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Subject: Hard to crank start

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Tom    Posted 12-19-2020 at 08:28:44 [URL] [DELETE]        [Reply] [No Email]  
  • Hard to crank start
  • Bought a 9n and included with it was the old hand crank. It also has the electric starter and starts easily with that. The only way I can get it started with the hand crank is to give it a squirt of starting fluid first. Engine has had complete tune up and carburator rebuild, and like I said starts easily with the electric starter. Any suggestions on how I might have some success starting this with the crank without starting fluid? Thanks!

    Tim Daley(MI)    Posted 12-20-2020 at 10:18:26 [URL] [DELETE]        [Reply] [No Email]  
  • Re: Hard to crank start
  • Every N-Series tractor came with a hand crank, and every Model T, Model A, and Early V8 as well. Going back to before the electric starter motor, engines were hand cranked, often resulting in broken arms from the kickback. It wasn't until one of Ford’s earliest engineers and innovators, Henry M. Leland, 1843-1932 came along. This is the man who fathered the V8 engine, the electric starter motor, the Cadillac automobile, and the Lincoln automobile, amongst his many other accomplishments. The electric starting motor was a huge innovation in the 20th century. In April, 1944 Ford released a Shipping Parts Kit which included a hand crank, p/n 9N-17040. The Ford-Ferguson 2N Warhorse Model used no electrics, just a magneto, and had a special spring-loaded hand crank and wooden spinner handle just for it -see photo. To start, the tractor was cranked by hand. The Warhorse also had a double-throw choke lever with the extra linkage going to the RH front dogleg to assist when starting–see photo. The spring-loaded crank was meant to stay in the kingpin while in use. The NAA also had a hand crank, similar but with a ‘knuckle’ on the lower arm. I’ve found a hand crank comes in handy when rebuilding an engine and you need to do some preliminary testing while on the engine stand. Just curious, are you missing your starter motor, plan to use the hand crank a lot, or just bored?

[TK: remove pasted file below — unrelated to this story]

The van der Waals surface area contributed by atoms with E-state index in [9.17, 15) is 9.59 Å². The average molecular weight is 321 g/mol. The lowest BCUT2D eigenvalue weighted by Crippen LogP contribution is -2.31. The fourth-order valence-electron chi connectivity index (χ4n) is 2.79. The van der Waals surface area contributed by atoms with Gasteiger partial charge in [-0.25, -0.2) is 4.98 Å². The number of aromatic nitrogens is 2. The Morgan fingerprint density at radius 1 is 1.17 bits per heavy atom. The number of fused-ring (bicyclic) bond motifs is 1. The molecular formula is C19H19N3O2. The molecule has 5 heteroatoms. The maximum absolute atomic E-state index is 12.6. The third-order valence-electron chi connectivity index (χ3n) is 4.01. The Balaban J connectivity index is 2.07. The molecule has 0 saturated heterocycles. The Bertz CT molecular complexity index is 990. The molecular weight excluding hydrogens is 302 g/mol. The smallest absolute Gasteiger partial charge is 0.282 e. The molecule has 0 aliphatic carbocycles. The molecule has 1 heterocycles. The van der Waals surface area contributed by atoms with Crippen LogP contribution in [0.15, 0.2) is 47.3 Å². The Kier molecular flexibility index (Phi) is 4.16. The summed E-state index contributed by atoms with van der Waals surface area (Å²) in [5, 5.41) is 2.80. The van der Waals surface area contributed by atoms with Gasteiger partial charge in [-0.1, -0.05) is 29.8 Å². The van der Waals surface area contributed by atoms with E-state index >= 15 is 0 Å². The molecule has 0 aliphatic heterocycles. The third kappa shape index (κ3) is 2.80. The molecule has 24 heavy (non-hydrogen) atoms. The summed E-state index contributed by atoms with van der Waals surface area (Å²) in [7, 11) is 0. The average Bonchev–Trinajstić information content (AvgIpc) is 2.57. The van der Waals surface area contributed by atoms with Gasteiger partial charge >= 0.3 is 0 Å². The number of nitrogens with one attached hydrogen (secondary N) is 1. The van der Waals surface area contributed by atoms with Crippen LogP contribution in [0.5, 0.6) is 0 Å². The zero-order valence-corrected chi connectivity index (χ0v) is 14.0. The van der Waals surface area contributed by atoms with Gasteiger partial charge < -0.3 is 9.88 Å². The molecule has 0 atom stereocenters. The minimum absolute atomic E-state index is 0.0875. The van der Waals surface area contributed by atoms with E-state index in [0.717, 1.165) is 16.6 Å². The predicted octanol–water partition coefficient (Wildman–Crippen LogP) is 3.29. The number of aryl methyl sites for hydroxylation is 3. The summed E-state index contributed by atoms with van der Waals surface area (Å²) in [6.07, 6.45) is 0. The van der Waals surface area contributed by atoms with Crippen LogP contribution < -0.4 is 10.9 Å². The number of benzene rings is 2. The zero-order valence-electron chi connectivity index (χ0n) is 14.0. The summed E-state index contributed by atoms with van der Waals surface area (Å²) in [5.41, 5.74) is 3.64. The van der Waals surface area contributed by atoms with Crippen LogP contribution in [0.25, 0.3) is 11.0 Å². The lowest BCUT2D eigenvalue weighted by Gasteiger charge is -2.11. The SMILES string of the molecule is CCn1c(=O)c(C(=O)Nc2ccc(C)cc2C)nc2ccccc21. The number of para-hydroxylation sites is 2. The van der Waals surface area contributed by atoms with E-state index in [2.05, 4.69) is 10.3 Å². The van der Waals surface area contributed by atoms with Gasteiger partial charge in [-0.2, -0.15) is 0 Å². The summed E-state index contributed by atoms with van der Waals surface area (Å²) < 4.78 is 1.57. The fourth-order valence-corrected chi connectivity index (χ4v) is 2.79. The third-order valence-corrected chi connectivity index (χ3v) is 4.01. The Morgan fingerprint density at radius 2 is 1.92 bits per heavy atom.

*Pictures courtesy of Chris Eby and his restored 2N warhorse.

    SHOWN TOP TO BOTTOM: 9N-17040; 2N-17040; NAA-17040:


    Tim Daley(MI)

    Tom    Posted 12-20-2020 at 17:13:22 [URL] [DELETE]        [Reply] [No Email]  
  • Re: Hard to crank start
  • Thanks for the the info, as well as the very informative pics. To answer your question, I think I'm just bored. As you mentioned these tractors came with a crank, so therefore I should be able to start it. All cylinders have 90+ pounds, and it's the best running of all my n's.

    steveVa    Posted 12-19-2020 at 15:18:33 [URL] [DELETE]        [Reply] [No Email]  
  • Re: Hard to crank start
  • Just crank a little faster... ;)
    Actually, with old cars we get the crank in a good position just before the compression stroke and just jerk it real hard for a quarter turn and it will fire.
    Might take 3 or 4 tries to get some gas in there.

    Bruce(VA)    Posted 12-19-2020 at 09:07:56 [URL] [DELETE]        [Reply] [Email]  
  • Re: Hard to crank start
  • As Dean said, engines that hand cranks usually had magnetoes, like Model T's and war time 2N's. They also has a choke operated from the front of the vehicle.

    See if you can rig a wire to the choke rod.

    Dean    Posted 12-19-2020 at 08:33:38 [URL] [DELETE]        [Reply] [No Email]  
  • Re: Hard to crank start
  • Both compression and igntion must be GOOD because cranking speed is low.

    Even if all is well, engines equipped with Kettering ignition systems do not start as easily by hand crank as do the same engines equipped with magnetos.

    Just to be clear; I did NOT say that it was not possible to hand start an engine equipped with a Kettering ignition system.


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